·   Youth transitioning back into their communities have difficulty seeking and securing employment.

The BYA Community Studio will allow us to connect with youth participants from the BCJJC and Waxter Children’s Center after they exit those facilities.  The main goal of BYA is to create relationships that span a young person’s adolescence into early adulthood. The Community Studio will allow us to connect with young people who want to make art once returning to the community. In the future, I hope to raise the  funds to provide employment to youth while engaging them in job skills training such as: resume writing, the steps in applying for a job, professional behavior, and project development.

How do the professional opportunities and job-skills training dovetail with the arts programming? What kinds of opportunities and training will be offered?

BYA participants will be employed to take part in creative projects. This may include painting murals and other public art projects, designing and making T-shirts, designing posters, etc. As the program grows, youth will take part in skills-based classes and creative and collaborative projects. Aside from job-skills training, like resume writing and applying for jobs, youth will gain both hard and soft skills just through participation in arts projects.

Collaborative art making presents myriad teaching moments. For example, when students are charged with developing an art project together, they learn how to work as part of a team. When working on a collaborative project, youth are responsible for synthesizing their ideas so that each person is represented. Once the design has been agreed upon, the students must choose what roles they are comfortable with in the painting process. It also involves building trust to enable a young person to share their idea with peers.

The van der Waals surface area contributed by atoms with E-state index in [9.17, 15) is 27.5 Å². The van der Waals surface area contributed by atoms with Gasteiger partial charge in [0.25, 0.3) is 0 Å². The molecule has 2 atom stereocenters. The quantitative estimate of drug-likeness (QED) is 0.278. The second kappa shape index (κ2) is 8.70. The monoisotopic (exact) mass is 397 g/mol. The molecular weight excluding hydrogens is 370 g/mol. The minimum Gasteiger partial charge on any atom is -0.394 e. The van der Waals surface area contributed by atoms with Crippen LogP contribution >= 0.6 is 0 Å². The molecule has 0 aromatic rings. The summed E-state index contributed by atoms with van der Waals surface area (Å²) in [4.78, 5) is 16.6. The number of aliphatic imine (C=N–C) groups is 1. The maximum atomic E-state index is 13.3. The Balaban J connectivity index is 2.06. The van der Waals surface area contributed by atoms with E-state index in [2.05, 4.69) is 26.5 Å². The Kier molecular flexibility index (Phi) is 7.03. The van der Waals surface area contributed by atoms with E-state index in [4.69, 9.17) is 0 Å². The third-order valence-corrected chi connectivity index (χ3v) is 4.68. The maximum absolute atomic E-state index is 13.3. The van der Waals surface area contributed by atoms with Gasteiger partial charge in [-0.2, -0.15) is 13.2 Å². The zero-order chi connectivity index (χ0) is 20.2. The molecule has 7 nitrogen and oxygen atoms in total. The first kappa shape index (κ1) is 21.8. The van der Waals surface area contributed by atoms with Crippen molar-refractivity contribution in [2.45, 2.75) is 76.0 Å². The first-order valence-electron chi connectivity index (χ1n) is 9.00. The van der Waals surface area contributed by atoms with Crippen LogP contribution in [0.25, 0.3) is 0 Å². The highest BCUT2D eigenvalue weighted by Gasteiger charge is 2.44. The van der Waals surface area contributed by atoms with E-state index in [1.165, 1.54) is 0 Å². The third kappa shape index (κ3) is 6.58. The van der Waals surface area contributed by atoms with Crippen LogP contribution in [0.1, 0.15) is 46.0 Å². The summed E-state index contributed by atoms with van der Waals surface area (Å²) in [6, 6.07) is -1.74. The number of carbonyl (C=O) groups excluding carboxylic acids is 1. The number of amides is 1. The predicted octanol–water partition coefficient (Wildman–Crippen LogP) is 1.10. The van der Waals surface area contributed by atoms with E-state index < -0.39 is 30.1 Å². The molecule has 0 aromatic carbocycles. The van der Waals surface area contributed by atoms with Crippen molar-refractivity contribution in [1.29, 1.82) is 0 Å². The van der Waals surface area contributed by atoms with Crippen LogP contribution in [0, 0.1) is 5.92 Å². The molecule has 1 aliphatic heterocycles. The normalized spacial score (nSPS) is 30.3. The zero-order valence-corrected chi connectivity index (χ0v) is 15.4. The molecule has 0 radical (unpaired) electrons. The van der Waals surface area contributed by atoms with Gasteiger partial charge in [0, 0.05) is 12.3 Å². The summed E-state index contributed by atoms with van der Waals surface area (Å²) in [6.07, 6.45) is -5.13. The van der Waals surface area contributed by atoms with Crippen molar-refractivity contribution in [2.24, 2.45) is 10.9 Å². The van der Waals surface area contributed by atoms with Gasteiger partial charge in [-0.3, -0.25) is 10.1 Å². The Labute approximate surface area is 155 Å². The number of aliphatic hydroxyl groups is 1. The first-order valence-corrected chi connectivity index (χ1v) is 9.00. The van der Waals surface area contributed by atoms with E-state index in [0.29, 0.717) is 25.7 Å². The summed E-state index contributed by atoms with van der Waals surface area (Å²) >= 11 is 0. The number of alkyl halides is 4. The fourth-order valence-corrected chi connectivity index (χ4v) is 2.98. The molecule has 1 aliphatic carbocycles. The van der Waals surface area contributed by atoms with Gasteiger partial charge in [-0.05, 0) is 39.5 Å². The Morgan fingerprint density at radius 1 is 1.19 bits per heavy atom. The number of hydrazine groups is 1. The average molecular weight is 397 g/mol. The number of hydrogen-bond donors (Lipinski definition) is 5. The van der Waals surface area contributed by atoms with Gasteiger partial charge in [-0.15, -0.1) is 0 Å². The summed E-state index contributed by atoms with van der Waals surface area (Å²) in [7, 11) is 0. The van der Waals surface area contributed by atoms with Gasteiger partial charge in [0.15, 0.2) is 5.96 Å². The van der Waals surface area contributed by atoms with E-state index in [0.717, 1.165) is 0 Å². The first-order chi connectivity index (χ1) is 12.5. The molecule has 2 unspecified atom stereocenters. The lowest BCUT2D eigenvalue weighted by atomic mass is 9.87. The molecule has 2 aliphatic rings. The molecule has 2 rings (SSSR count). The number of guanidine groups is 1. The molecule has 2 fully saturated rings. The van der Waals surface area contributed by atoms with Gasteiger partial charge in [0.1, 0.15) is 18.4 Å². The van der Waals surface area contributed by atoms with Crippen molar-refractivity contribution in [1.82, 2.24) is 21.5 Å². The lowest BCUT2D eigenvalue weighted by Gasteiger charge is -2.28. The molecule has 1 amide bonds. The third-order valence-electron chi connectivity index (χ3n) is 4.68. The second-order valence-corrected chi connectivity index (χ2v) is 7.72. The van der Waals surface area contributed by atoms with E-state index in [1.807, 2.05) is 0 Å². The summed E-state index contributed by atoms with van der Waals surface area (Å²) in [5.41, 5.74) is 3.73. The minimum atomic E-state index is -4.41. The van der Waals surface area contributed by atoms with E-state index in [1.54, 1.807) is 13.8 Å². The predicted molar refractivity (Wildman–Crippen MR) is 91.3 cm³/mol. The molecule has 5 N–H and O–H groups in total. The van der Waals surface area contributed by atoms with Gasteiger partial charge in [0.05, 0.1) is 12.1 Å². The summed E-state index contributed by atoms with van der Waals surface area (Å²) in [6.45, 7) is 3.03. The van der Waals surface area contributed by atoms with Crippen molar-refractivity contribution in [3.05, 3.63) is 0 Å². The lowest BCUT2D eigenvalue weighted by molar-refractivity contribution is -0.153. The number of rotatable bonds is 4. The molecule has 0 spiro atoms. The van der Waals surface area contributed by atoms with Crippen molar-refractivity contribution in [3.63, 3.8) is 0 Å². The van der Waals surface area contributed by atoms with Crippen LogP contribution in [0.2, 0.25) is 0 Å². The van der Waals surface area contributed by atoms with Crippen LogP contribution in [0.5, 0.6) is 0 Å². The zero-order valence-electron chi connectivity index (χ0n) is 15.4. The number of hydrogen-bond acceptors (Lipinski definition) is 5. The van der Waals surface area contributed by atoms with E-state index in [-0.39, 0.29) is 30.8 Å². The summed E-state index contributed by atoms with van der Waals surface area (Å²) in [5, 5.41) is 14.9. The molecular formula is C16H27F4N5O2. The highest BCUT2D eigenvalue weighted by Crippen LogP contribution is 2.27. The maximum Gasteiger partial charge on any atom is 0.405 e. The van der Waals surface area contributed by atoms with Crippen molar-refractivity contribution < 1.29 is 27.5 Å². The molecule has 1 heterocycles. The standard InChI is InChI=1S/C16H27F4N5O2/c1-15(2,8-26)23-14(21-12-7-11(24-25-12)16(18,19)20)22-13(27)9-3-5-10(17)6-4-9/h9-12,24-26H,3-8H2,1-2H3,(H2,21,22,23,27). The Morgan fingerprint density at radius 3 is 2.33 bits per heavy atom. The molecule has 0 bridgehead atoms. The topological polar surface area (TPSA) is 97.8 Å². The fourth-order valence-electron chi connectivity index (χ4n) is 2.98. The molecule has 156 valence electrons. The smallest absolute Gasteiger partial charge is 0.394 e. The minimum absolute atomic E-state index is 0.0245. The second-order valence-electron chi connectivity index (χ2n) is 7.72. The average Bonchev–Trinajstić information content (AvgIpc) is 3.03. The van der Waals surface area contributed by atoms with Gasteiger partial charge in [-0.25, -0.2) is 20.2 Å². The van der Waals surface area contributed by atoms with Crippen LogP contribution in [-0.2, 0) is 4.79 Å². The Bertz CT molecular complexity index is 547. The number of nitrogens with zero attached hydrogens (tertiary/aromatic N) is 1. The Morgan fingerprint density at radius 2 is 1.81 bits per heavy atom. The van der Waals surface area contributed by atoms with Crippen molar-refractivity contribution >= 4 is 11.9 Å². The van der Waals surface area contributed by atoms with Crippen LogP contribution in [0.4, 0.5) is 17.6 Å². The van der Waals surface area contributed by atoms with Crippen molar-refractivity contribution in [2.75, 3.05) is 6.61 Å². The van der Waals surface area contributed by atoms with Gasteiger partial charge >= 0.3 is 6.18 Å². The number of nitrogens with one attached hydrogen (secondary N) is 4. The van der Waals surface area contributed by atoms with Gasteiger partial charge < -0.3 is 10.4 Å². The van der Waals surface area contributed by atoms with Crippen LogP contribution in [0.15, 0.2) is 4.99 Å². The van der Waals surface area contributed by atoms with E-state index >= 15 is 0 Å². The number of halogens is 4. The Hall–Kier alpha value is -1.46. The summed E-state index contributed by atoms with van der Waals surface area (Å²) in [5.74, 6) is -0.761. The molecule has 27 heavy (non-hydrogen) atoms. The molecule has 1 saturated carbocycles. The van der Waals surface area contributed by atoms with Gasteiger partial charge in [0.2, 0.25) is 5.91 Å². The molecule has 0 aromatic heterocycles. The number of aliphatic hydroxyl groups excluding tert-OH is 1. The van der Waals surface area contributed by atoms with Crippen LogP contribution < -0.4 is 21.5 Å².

I have witnessed young people, of their own volition, work together to settle aesthetic disagreements, and it is amazing! These skills are transferable and young people who have exposure to opportunities that cultivate such interactions may find it easier when working in a future job — whether or not it is in the arts.

Visual art students learn skills and techniques such as line, form, tone, proportion, color theory and shading and are then encouraged to use what they learn to explore their imaginations. In the arts — whether it be visual, literary or performance —  youth are encouraged to explore the aesthetic and conceptual possibilities within their work. They are able to create imaginary worlds and play with reality — there is never one right answer! Art not only allows questioning and inquiry, but also celebrates it.

Curiosity, experimentation, teamwork and critical thinking are just some of the skills gains youth will make by taking part in arts programming or arts employment. These skills can also benefit someone in personal, educational, or employment situations!

You talked about the need for continuity. How do young people typically end up at these justice centers?

There are many reasons why youth get caught up in the juvenile justice system. The answer is so complex that this question is difficult to answer. It would be easy for me to say, well, they are often charged with possession and intent to sell, or that some young people are charged with more serious crimes such as attempted homicide or violent assault… but that doesn’t get at the core of the problem.

Some data! In 2013, 3,726 young people were arrested in Baltimore, Md. In 2012, 33% of children and 35% of young adults were living in poverty (KidsCount, 2012). In 2012, 12% of youth, age 16-19, were not attending school and were not working. The unemployment rate in Baltimore in 2014 was 9.9% compared to a 6.1% rate for the state of Maryland.

There are long-standing systemic issues that many Baltimore youth are faced with daily. For some, who live in highly policed neighborhoods and who have little access to supportive programs and services, the result is often interaction with the juvenile justice system.

Structural racism is real, and it affects everything: the justice system, police tactics, the educational system, health care system. For example, statistically youth of color are put in special education more so than white students, are suspended more frequently, are charged within their schools more often, are arrested more, and receive harsher sentences [for similar charges]. This all affects the opportunities that low-income and youth of color have access to and is only one chunk of the answers to this question!

Learn more about Baltimore Youth Arts here.

Contribute to the BYA Community Studio fundraiser here.